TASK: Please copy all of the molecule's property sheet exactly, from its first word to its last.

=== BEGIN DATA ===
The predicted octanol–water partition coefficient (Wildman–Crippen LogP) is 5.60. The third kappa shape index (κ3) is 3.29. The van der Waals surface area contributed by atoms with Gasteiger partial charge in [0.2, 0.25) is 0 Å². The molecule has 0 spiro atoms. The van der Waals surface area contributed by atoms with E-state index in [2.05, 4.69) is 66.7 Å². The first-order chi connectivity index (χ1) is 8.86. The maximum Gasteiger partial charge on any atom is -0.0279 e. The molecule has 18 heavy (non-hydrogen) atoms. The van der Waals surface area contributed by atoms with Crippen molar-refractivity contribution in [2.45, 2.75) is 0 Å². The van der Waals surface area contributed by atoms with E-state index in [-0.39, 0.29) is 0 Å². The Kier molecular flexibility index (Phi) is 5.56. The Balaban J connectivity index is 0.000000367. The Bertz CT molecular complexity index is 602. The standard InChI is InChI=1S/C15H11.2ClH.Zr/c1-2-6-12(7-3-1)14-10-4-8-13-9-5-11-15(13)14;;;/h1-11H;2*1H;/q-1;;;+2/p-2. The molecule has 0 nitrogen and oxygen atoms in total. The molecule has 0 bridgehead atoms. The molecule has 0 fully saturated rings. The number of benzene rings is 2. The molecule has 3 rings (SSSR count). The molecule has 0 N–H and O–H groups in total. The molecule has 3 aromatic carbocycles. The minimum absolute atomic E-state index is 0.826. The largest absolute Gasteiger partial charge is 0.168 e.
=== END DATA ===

The predicted octanol–water partition coefficient (Wildman–Crippen LogP) is 5.60. The third kappa shape index (κ3) is 3.29. The van der Waals surface area contributed by atoms with Gasteiger partial charge in [0.2, 0.25) is 0 Å². The molecule has 0 spiro atoms. The van der Waals surface area contributed by atoms with E-state index in [2.05, 4.69) is 66.7 Å². The first-order chi connectivity index (χ1) is 8.86. The maximum Gasteiger partial charge on any atom is -0.0279 e. The molecule has 18 heavy (non-hydrogen) atoms. The van der Waals surface area contributed by atoms with Crippen molar-refractivity contribution in [2.45, 2.75) is 0 Å². The van der Waals surface area contributed by atoms with E-state index in [-0.39, 0.29) is 0 Å². The Kier molecular flexibility index (Phi) is 5.56. The Balaban J connectivity index is 0.000000367. The Bertz CT molecular complexity index is 602. The standard InChI is InChI=1S/C15H11.2ClH.Zr/c1-2-6-12(7-3-1)14-10-4-8-13-9-5-11-15(13)14;;;/h1-11H;2*1H;/q-1;;;+2/p-2. The molecule has 0 nitrogen and oxygen atoms in total. The molecule has 0 bridgehead atoms. The molecule has 0 fully saturated rings. The number of benzene rings is 2. The molecule has 3 rings (SSSR count). The molecule has 0 N–H and O–H groups in total. The molecule has 3 aromatic carbocycles. The minimum absolute atomic E-state index is 0.826. The largest absolute Gasteiger partial charge is 0.168 e.